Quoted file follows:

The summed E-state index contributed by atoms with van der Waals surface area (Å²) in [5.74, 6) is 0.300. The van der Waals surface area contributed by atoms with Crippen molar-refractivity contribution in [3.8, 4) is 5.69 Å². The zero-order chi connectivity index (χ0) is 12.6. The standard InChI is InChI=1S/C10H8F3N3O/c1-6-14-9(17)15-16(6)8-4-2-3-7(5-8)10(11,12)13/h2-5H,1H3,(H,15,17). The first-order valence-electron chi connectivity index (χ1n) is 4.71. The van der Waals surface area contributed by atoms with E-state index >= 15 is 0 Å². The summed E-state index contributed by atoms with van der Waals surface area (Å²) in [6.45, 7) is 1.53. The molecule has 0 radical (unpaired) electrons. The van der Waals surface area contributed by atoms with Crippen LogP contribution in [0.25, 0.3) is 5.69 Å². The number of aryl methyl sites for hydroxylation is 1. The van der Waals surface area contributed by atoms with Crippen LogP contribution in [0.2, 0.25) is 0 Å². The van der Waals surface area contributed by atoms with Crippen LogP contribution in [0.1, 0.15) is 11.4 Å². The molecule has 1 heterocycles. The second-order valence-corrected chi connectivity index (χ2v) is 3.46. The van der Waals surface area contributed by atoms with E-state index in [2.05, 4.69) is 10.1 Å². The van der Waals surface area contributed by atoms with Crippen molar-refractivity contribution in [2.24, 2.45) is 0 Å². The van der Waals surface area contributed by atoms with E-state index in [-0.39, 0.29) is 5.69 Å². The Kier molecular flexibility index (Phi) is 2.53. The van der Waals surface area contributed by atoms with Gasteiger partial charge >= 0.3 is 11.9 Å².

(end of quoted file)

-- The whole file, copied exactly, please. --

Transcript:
The summed E-state index contributed by atoms with van der Waals surface area (Å²) in [5.74, 6) is 0.300. The van der Waals surface area contributed by atoms with Crippen molar-refractivity contribution in [3.8, 4) is 5.69 Å². The zero-order chi connectivity index (χ0) is 12.6. The standard InChI is InChI=1S/C10H8F3N3O/c1-6-14-9(17)15-16(6)8-4-2-3-7(5-8)10(11,12)13/h2-5H,1H3,(H,15,17). The first-order valence-electron chi connectivity index (χ1n) is 4.71. The van der Waals surface area contributed by atoms with E-state index >= 15 is 0 Å². The summed E-state index contributed by atoms with van der Waals surface area (Å²) in [6.45, 7) is 1.53. The molecule has 0 radical (unpaired) electrons. The van der Waals surface area contributed by atoms with Crippen LogP contribution in [0.25, 0.3) is 5.69 Å². The number of aryl methyl sites for hydroxylation is 1. The van der Waals surface area contributed by atoms with Crippen LogP contribution in [0.2, 0.25) is 0 Å². The van der Waals surface area contributed by atoms with Crippen LogP contribution in [0.1, 0.15) is 11.4 Å². The molecule has 1 heterocycles. The second-order valence-corrected chi connectivity index (χ2v) is 3.46. The van der Waals surface area contributed by atoms with E-state index in [2.05, 4.69) is 10.1 Å². The van der Waals surface area contributed by atoms with Crippen molar-refractivity contribution in [2.24, 2.45) is 0 Å². The van der Waals surface area contributed by atoms with E-state index in [-0.39, 0.29) is 5.69 Å². The Kier molecular flexibility index (Phi) is 2.53. The van der Waals surface area contributed by atoms with Gasteiger partial charge >= 0.3 is 11.9 Å².